Think About the Planting of
Winter-Interest Plants!


At top, the ‘Midwinter Fire’ dogwood certainly stands out in a winter border; above, Jerusalem sage showing the flower stalks left in place over the winter; and below, the ever-so-common silver-dollar plant.

As this is written in mid December, I’ve just returned from a visit to the Horticulture Centre of the Pacific (HCP) in Victoria. The purpose of my visit was to check out their Doris Page Winter Garden, a feature begun in 1984 and officially opened in August 1985.

I mention this because I have for years thought that throughout the country we don’t do nearly enough to pro-mote plants that have winter interest. This is what the Doris Page Winter Garden does so well, and yet it’s really the only such garden of which I know--even here in the country’s mildest climate.

In walking through the HCP with Joyce Parker who heads up the guiding activities there, and knows not only the history of the garden, but most of the 500 varieties of plants as well, I was impressed with the number of plants grow-ing there that are hardy in climates much colder than on Vancouver Island. Some of the most interesting and bright colours in the garden, at least in mid-December, come from the red- and yellow-stemmed dogwoods. Winter jasmine too was just coming into full bloom, and while it’s on the borderline of hardiness in southern Ontario, it’s certainly worthy of testing by those gardeners who like to try borderline plants, and/or indeed have a protected and sunny south-facing wall.

One combination that just looked great was yellow-stemmed dogwood (Cornus stolonifera ‘Flaviramea’ under-planted with black mondo grass (Ophiopogon planiscapus ‘Nigrescens’). Now, the dogwood is literally hardy anywhere in Canada, but mondo grass is not. However, that particular lilyturf, mondo grass, usually does well in zones 5 to 7 if a winter mulch is used. And, the Cornus sanguinea looked wonderful as well. It too is hardy, but a little difficult to find. Hortico in Waterdown do have the cultivar ‘Midwinter Fire’.

In herbaceous plants, the hellebores are a major element of this garden; the Christmas rose (Helleborus niger) was in full bloom, and huge buds on the jagged-leaf-edge Corsican hellebore (Helleborus argutifolius) were just beginning to open. These are certainly hardy in many areas, particularly where there is a mulch and/or snow cover.

One plant that was relatively new to me was Jerusalem sage (Phlomis russeliana), which has gorgeous woolly leaves--green on the upper surface and whitish beneath. In the summer it has whorls of quite large, yellow flowers, each with a hood. At HCP they leave the flower stocks over the winter as an added attraction. This plant is obviously of questionable hardiness, but keen perennial gardeners should be urged to try it in zones 5 and 6, just to see what happens. And, that means garden centres anxious to draw a clientele away from the box stores might well try it themselves, and bring some in for their keener customers.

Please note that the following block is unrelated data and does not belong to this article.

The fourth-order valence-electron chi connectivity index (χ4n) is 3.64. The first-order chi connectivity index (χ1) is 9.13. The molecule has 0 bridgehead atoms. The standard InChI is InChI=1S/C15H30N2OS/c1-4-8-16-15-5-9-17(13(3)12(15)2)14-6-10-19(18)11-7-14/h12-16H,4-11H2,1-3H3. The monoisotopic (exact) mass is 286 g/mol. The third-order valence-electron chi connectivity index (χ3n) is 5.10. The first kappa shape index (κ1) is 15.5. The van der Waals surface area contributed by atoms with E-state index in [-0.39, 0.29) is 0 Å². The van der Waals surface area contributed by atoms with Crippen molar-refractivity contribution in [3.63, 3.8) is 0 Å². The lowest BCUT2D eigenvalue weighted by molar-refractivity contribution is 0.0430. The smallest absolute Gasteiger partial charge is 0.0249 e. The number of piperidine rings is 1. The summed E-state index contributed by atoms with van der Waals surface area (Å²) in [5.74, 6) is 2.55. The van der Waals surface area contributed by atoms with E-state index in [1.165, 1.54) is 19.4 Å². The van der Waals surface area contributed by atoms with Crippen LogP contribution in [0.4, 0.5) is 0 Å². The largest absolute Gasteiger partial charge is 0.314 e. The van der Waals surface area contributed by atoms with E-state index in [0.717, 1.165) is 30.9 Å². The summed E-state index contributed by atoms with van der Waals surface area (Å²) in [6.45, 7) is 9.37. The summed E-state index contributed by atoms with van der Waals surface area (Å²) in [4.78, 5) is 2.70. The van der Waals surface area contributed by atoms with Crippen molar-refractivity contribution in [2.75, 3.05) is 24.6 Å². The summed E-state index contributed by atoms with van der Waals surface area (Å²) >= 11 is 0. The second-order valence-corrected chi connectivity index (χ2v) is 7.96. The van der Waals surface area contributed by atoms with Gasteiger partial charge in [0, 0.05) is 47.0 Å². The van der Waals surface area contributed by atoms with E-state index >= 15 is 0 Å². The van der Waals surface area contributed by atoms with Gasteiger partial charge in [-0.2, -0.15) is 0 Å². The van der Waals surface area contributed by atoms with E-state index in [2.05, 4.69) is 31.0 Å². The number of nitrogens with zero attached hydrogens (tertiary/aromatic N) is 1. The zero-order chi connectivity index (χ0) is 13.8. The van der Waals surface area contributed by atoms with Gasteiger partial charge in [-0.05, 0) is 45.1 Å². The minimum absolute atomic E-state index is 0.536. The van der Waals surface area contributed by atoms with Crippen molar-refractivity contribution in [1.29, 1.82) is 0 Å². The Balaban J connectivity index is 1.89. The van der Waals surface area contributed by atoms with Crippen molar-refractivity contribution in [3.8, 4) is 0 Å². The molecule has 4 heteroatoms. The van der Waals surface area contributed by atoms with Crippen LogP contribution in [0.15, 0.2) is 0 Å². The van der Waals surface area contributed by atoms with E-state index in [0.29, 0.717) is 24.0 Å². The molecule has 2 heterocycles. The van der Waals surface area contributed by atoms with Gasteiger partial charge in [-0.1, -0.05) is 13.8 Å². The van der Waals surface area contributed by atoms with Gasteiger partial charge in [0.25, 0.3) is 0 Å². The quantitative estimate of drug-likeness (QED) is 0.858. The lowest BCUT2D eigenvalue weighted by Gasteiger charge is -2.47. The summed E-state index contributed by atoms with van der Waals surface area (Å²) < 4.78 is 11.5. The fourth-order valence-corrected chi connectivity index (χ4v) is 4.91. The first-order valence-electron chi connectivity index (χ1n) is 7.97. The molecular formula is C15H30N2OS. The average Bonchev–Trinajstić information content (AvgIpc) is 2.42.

Even the lowly silver dollar plant (Lunaria annua), though used sparingly, is excellent as a winter garden plant. It definitely likes a sandy, well-drained soil. Interestingly, it even tolerates a part-sun location as the photograph here indicates. It was a sunny day when I took it!

Fellow writer, Brian Minter, has done the only extensive writing, talks and broadcasts about winter gardens that I’ve seen in this country. In fact, it seems to me we used to emphasize winter attributes more several decades ago than we do now. The list of deciduous shrubs, for example, is long, even in zone 5 and 6 climates: Acanthopanax sieboldianus, Acer palmatum, Buddleia alternifolia, Cornus alba ‘Sibirica’, C. stononifera, C. s. ‘Flaviramea’, Elaeagnus umbellata, Kerria japonica, Lonicera tatarica, Rosa spp., Salix alba ‘Chermesina’, S. a. ‘Vitellina’, Viburnum opulus, V. trilobum, and possibly Zenobia pulverulenta (the shrub usually the last in the list of most references!).

Even evergreens and broadleaf evergreens are present, and possibly even a few of these may be worth trying in the mildest zone 6 climates. Prickly heath (Gaultheria mucronata) is one to which that applies. While wintergreen (Gaultheria procumbens) is a native and hardy in most of Canada, prickly heath is a native of Argentina and Chile and likely only hardy on the West Coast. But, it might be worth trying.

The point is, more and more garden centres (though still not nearly enough) are doing representative plantings on their sites (even if only surrounding their parking lots), but few if any are putting in landscapes with winter-interest plants. Especially at Christmas time, garden centres attract a fairly large number of customers who could see those winter-interest gardens and possibly decide to buy and plant some of the plants the following spring. Garden centres with newsletters and bulletins could advertise the fact they have such a planting.